Flashcards in Renal regulation of K and Ca Deck (51)
The vast majority of body potassium is located
In the cells
- is the most important intracellular ion
- urine: 92 mEq/d
- feces: 8 mEq/d
- total: 100 mEq/d
Partitioning of Na and K across cell membrane allows for
Polarity differences that are critical for excitable membranes and the development of action potentials
Due to loss or lack of intake leading to long term potassium wasting
How does urinary excretion of potassium range from 1 - over 100% of what was filtered at the glomerulus?
Tubules can reabsorb almost all of what was filtered to actually secreting extra potassium into the tubule on top of what was filtered
Plasma potassium only represents _____
A small fraction of whole body potassium
How to assess overall body potassium status
Measure renal potassium fractional excretion
- asses proportion of potassium filtered across the glomerulus compared to that contained in the urine
Causes of extracellular K moving into the cell
- increases K intake
Causes of intracellular K moving out of the cell
- cell lysis
- strenuous exercise
- beta blockade
Insulin surge after eating moves excess K just ingested from the ECF into the cell
____ and ____ tend to push K into cells
Giving IV bicarb causes H ions to move out of the cells to maintain normal pH, and K moves _____ to maintain an electroneutral exchange of ions
Results in K moving out of the cell to maintain electroneutrality within the cell and reduce K uptake into the cell by decreasing the efficiency of the Na K ATPase pump
Patients that are inappetent and suffering from GI electrolyte losses are _____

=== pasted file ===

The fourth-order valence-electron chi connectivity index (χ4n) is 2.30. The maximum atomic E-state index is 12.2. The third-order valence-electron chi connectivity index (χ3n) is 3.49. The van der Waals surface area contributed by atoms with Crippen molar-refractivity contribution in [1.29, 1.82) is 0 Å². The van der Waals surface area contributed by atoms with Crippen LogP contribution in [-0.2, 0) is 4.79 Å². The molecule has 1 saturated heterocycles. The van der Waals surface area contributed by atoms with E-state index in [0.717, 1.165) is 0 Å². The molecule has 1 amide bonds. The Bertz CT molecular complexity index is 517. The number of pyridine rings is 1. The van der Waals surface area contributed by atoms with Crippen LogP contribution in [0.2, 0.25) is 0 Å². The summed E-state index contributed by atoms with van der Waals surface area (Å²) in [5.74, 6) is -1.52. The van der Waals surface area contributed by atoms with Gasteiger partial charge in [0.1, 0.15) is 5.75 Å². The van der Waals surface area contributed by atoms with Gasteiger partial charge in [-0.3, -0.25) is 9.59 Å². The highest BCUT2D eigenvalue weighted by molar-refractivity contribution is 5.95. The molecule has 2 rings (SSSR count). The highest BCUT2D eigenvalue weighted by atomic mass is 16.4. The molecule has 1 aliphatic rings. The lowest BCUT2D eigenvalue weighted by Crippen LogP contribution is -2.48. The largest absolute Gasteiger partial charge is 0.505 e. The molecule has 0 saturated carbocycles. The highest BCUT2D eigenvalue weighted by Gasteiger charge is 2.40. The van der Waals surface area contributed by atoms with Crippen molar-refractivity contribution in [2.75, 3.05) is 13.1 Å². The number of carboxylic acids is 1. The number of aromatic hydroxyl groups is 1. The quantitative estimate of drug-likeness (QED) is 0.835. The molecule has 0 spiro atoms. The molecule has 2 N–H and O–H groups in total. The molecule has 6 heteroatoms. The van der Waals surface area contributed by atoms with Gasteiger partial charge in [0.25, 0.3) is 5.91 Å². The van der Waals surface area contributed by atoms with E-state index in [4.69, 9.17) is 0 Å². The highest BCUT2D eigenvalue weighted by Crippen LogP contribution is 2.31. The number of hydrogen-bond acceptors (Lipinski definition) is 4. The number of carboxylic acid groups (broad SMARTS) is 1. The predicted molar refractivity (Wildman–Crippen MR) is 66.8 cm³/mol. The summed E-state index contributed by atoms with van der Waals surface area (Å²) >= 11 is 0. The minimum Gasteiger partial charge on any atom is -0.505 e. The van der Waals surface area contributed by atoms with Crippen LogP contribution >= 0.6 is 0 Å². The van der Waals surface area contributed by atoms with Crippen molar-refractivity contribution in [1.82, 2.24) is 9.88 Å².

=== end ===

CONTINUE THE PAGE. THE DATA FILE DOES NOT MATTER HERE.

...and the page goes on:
In a negative potassium balance
The ______ is responsible for long term sustainable control of potassium
Potassium excretion is determined by the sum of 3 renal processes:
- rate of filtration
- tubular K reabsorption/secretion
- tubular flow rate
Acute renal failure
Results in a decrease in GFR and can cause serious K accumulation and hyperkalemia due to a high potassium diet
What is the primary cell involved in potassium excretion?
Principal cells of the late distal and collecting tubules
What is the limiting factor of the Na K ATPase pump?
Electrolyte availability, NOT energy!
Aldosterone secretion is increased by
Increased serum potassium
- independent of angiotensin 2
- causes increased secretion of K into the distal tubule lumen by the principle cells
Where is the primary site of aldosterone?
On the principle cells of the cortical collecting tubule
Aldosterone feedback loop
Increased K intake --> increased plasma K concentration ---> increased aldosterone (+) --> increased K secretion cortical collecting tubules --> increased K excretion
What happens to K in the absence of aldosterone secretion?
Renal secretion of K is impaired, leading to ECF potassium concentration to rise to high levels
What happens to K with excess aldosterone secretion?
Potassium secretion becomes greatly increased, causing potassium loss by the kidneys = hypokalemia
Does decreased aldosterone secretion due to a Na rich diet lead to K retention?
No, effects are counterbalanced by increased flow rate, which moves any filtered K downstream fast enough that there is a minimal build up of K within the lumen
An increase in distal tubular flow rate (due to volume expansion, high Na intake, etc) stimulates potassium _____
A decrease in distal tubular flow rate (caused by sodium depletion) leads to _______
Reduced K secretion
The effect of tubular flow rate on K secretion is the distal and collecting tubules is strongly influenced by _______
The principle cell apical membrane contains ________
Unregulated K channels